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Seacology helps indigenous Chileans reclaim control of huge marine area

August 12, 2020

Surrounded by clean, cold waters and snow-capped mountains, Koldita is one of many small islands in the Chiloé Archipelago, off central Chile. The area is home to Mapuche-Huilliche people, whose culture developed over centuries on these islands. The indigenous residents have long been stewards of both the marine and island ecosystems, and have relied on the area’s abundant fisheries for their livelihoods. The archipelago is home to a huge array of animals, including penguins, swans, flamingos, whales, two species of endangered otters, and endangered Chilean dolphins.

Since the mid-1990s, however, salmon and mussel farms have brought pollution, coastal sedimentation, and invasive species to the area, threatening native species. Expanding commercial aquaculture also threatens the indigenous people’s traditional way of life. Development on Koldita and surrounding islands has damaged important archaeological sites, and indigenous knowledge has been in decline. The Mapuche-Huilliche communities decided to pursue legal protection for their marine and coastal areas, and sought help from Seacology to implement their vision.


The Chiloé Archipelago is home to rich biodiversity including many marine mammals and seabirds.

Aquaculture in the area threatens water quality and risks releasing invasive species.

In 2016, we launched a project on Koldita Island, helping the indigenous community develop a management plan for a proposed 12,630-acre marine protected area around the island. Seacology’s field representative in Chile, Claudio Delgado, was key to this effort. Claudio, a marine biologist with two decades of marine conservation planning experience, worked closely with our partners to craft the management plan. Indigenous community leaders collaborated with artisanal fishing groups to ensure everyone agreed about how to protect and use the marine protected area. Our grant also let the community buy radios and binoculars to help enforce new restrictions in the protected area.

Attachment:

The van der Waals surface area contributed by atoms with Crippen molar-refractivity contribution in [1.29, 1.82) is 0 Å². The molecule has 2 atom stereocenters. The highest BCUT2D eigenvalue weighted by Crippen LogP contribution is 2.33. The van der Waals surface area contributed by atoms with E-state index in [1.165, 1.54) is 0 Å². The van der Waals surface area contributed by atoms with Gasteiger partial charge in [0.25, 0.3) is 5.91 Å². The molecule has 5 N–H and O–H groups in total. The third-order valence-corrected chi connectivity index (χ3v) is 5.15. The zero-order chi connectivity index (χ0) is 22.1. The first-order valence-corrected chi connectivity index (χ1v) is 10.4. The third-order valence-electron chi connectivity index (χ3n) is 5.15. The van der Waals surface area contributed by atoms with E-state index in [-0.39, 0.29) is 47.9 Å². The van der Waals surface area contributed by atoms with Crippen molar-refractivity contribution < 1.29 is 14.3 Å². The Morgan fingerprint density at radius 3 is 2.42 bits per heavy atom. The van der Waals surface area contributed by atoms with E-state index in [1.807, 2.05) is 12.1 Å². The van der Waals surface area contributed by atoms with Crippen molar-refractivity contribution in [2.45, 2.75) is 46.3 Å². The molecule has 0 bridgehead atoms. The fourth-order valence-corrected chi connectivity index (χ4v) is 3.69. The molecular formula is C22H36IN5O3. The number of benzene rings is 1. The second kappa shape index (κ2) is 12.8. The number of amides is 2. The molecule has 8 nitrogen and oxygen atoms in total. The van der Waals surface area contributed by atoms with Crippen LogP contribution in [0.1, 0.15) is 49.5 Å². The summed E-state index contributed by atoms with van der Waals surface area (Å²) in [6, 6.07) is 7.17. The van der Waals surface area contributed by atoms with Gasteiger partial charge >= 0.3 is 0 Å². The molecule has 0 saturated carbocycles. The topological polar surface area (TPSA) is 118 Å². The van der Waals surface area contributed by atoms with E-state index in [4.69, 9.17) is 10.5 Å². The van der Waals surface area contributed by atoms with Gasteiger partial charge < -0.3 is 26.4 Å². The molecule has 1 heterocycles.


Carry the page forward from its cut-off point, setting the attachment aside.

Under a new agreement drafted with Seacology support, the local people will manage their expansive waters.

The Mapuche-Huilliche people have depended on the fisheries around the island for centuries.

The project is now complete. A draft management plan was approved and now controls the use of the area. The radios and binoculars are helping community members patrol and protect the marine area. New signs at the boat ramps let anyone heading out on the water know about restrictions on fishing. And because the project came in under budget, our partners used the extra funds to install solar panels on the visitors center. 

We are delighted to support the Mapuche-Huilliche people of Koldita Island as they use their deep environmental knowledge and passion to manage the seas around their island. Thanks to their dedication, the habitats of sea lions, seabirds, dolphins, and countless other creatures are now better protected – as is the unique Mapuche-Huilliche culture.